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Birds of Fire Publication Details
 

 
  Catalogue Number -
PEL2027 ATB

Voicing/Instrumentation -
AATTBB choir unaccompanied
with percussion, fretless bass, Native American flute and optional keyboard

Level of Difficulty -
Moderate

Uses/Season -
Concert, Festival

 
Duration -
3:30 mins

Pages Music -
17 pages - 24 page booklet
 
Format -
AATTBB unaccompanied choral octavo

Copyright Year - 2001

Perusal Score PDF
AATTBB Choral score

 
 
  Description/Remarks

PEL2027 Birds of Fire is contrived as a round for three equal voices. A Native American-inspired chant using vocables is overlaid with a chorale incorporating text from the Algonquin Indian heritage.  Atmospheric and elegaic, with a flowing, rhythmic quality. A song of the stars, an expression of the night sky, interpreted by the Passamaquoddy Tribe.

__________________________________________________

Commissioned by the New York City Gay Men's Chorus, Barry Oliver, director.


Composer’s notes

'When I was looking for texts for this commission I kept coming back to The Song of the Stars. Living in a remote part of Connecticut we are blessed with remarkably clear night skies and on many evenings I will grab my binoculars and indulge in a little stargazing. There is nothing quite like it for a dose of perspective adjustment! And thinking of perspective, this text reiterates the almost universal theme in Native American cultures of the cyclical nature of life and the cosmos itself.

“Among us are three hunters who chase a bear;
There never was a time when they were not hunting.”

These words called up the idea of a three part, chant-like round, over which I have constructed a “chorale” in which the main body of the text is presented; “We are the stars which sing.” Along with the chant there is a cyclical rhythmic motif provided by the percussion which underscores the revolving, and always returning constellations, and the Native American flute suggests to me the beautiful but lonely emptiness of the night sky. This piece can make no claims to being in any way an “authentic” representation of Native American song. Even the text, which comes to us from the Passamaquoddy Tribe, must have lost a great deal in translation. My hope is that the piece conjures up the sense of mystery, wonder and awe that must have been the response of a people who couldn’t have taken the miracle of the night sky for granted, a people for whom the Milky Way really was a road “for the spirits to pass over.” '   - Paul Halley – June, 2001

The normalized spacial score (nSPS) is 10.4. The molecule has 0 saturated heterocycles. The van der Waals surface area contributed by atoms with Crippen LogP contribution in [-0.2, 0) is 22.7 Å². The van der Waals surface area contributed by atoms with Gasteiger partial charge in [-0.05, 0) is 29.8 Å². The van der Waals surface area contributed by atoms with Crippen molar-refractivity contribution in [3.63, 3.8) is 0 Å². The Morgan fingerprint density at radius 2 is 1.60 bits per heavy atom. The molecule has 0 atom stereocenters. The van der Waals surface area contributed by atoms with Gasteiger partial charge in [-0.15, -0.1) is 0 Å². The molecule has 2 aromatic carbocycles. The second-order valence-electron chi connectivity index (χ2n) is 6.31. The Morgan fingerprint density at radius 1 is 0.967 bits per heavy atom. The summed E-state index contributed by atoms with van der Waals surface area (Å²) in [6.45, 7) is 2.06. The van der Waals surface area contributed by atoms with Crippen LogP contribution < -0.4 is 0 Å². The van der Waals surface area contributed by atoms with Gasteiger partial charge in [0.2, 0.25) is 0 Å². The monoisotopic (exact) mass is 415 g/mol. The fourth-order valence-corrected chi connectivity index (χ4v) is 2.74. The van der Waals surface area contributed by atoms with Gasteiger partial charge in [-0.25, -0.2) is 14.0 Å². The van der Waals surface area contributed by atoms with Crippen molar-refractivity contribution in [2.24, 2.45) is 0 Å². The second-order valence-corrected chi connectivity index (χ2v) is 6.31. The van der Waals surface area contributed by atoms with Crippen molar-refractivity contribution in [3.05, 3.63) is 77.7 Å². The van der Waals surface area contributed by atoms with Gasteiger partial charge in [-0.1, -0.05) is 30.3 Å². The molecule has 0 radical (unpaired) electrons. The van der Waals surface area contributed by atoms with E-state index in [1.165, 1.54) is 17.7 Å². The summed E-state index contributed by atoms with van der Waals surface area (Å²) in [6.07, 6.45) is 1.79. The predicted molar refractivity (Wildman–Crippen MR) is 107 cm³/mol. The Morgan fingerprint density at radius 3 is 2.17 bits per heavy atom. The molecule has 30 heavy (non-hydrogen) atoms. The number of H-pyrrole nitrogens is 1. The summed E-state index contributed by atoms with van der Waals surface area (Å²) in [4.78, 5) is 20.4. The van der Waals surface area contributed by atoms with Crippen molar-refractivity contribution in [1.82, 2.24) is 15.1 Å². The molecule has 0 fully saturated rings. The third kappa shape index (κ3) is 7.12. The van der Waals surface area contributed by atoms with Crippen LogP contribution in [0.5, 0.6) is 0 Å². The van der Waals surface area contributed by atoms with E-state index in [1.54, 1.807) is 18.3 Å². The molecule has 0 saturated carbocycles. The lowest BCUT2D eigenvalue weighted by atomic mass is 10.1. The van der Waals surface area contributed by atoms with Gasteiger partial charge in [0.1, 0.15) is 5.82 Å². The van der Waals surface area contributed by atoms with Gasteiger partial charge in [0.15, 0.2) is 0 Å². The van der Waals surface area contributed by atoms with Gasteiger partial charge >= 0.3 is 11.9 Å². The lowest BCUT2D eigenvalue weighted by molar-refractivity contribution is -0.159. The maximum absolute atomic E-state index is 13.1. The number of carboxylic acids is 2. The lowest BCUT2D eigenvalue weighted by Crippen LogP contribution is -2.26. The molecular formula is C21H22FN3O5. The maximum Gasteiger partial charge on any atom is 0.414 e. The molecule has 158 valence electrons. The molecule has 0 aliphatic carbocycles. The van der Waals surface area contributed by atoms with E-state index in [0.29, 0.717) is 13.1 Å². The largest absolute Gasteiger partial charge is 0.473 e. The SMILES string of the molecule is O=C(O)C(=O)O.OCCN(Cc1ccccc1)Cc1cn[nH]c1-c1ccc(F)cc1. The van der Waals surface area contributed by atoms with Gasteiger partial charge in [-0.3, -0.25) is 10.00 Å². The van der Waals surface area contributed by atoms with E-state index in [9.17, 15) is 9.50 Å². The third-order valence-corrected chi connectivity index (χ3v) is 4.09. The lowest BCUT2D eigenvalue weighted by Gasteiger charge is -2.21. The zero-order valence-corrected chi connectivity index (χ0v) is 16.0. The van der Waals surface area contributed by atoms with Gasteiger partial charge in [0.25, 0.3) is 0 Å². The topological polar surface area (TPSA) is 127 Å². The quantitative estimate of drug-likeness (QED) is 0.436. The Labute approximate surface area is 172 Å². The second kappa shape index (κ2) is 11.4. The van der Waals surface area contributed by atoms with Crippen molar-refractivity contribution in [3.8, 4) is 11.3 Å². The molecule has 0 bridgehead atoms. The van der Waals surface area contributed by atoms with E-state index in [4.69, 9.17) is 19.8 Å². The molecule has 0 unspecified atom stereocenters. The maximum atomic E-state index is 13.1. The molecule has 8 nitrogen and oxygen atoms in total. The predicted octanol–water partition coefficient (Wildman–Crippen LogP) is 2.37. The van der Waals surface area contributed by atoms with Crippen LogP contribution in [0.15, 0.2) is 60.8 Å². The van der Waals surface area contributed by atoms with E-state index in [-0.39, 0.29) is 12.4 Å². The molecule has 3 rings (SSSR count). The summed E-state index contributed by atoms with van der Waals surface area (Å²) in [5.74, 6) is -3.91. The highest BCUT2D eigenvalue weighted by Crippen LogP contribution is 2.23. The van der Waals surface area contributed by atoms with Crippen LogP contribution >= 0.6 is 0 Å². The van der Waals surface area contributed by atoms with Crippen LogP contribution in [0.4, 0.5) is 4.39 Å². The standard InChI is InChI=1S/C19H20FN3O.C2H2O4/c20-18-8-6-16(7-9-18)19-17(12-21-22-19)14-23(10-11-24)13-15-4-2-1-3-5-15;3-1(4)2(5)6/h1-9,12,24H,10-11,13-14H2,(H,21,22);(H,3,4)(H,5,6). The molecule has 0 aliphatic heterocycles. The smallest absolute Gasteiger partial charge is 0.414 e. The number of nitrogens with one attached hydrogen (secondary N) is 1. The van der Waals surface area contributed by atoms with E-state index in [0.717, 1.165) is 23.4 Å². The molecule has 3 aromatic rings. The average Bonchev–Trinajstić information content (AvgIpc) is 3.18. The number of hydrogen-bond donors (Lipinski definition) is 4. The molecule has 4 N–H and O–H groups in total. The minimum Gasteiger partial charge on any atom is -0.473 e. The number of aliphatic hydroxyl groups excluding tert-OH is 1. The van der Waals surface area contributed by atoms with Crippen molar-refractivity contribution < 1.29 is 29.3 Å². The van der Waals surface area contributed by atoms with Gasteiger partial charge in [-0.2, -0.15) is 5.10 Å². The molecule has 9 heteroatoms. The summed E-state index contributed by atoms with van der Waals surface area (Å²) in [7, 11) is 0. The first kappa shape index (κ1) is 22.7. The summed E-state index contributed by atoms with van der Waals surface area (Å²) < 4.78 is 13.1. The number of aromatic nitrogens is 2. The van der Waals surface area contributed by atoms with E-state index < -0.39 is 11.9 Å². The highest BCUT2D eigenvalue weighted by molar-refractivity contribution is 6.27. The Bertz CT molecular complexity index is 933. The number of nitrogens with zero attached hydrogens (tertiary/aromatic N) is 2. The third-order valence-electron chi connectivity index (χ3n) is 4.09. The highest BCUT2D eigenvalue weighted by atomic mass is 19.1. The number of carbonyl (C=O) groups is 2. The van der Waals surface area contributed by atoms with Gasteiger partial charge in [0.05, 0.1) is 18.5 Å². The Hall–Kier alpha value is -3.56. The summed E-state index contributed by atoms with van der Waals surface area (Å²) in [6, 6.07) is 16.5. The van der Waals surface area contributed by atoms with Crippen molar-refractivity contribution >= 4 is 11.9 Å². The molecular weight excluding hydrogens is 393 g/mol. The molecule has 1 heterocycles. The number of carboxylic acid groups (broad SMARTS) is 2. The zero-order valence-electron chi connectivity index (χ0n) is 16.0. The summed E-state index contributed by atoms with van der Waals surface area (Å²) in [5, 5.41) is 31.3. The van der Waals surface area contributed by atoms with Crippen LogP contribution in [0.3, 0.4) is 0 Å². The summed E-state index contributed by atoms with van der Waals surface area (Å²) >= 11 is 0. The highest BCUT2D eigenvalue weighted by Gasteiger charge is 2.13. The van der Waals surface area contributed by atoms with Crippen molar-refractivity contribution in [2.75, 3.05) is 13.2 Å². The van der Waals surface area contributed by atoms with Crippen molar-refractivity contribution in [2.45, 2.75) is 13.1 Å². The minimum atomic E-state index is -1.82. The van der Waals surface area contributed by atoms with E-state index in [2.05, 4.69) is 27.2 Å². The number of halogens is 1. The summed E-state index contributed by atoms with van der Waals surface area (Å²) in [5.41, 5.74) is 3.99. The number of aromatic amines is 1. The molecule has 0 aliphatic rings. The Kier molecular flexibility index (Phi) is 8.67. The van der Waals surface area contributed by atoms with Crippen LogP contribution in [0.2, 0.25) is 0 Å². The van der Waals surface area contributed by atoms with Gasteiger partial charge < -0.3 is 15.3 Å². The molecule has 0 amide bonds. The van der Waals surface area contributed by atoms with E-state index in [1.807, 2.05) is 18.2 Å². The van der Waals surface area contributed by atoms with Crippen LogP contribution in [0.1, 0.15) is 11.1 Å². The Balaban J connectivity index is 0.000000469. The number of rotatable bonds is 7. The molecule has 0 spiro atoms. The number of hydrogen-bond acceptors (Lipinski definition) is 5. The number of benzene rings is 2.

The composer suggests that in performance of this piece the chanters be placed with the percussionists so that they constitute a distinct rhythm section, separate from the choir. 


 

  Sound Clip

Recording
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Native American Flute, Percussion, Fretless Bass, Optional Keyboard
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  Texts

Birds of Fire   
        

Collected and translated by Charles Godfrey Leland
From ‘The Algonquin Legends of New England; or, Myths and Folk Lore of the Micmac, Passamaquoddy, and Penobscot Tribes’, 1884

The Song of the Stars – (Passamaquoddy)  

We are the stars which sing,
We sing with our light;
We are the birds of fire,
We fly over the sky.
Our light is a voice;
We make a road for spirits,
For the spirits to pass over.
Among us are three hunters
who chase a bear;
There never was a time
When they were not hunting.
We look down on the mountains.
This is the song of the stars.


Chant –
vocables
 

Hey’ ya wa kaino wey-yo watana,
Pey-yo wa chana wey-yo wey. 

 

Vocable: a word composed of various sounds or letters without regard to its meaning. Non-lexical vocables, which may be mixed with meaningful text, are used in a wide variety of music. A common English example would be "la la la". In vocal jazz, scat singing is vocal improvisation with random vocables and syllables or without words at all.

Many Native American songs employ vocables, syllables that do not have referential meaning. These may be used to frame words or may be inserted among them; in some cases, they constitute the entire song text.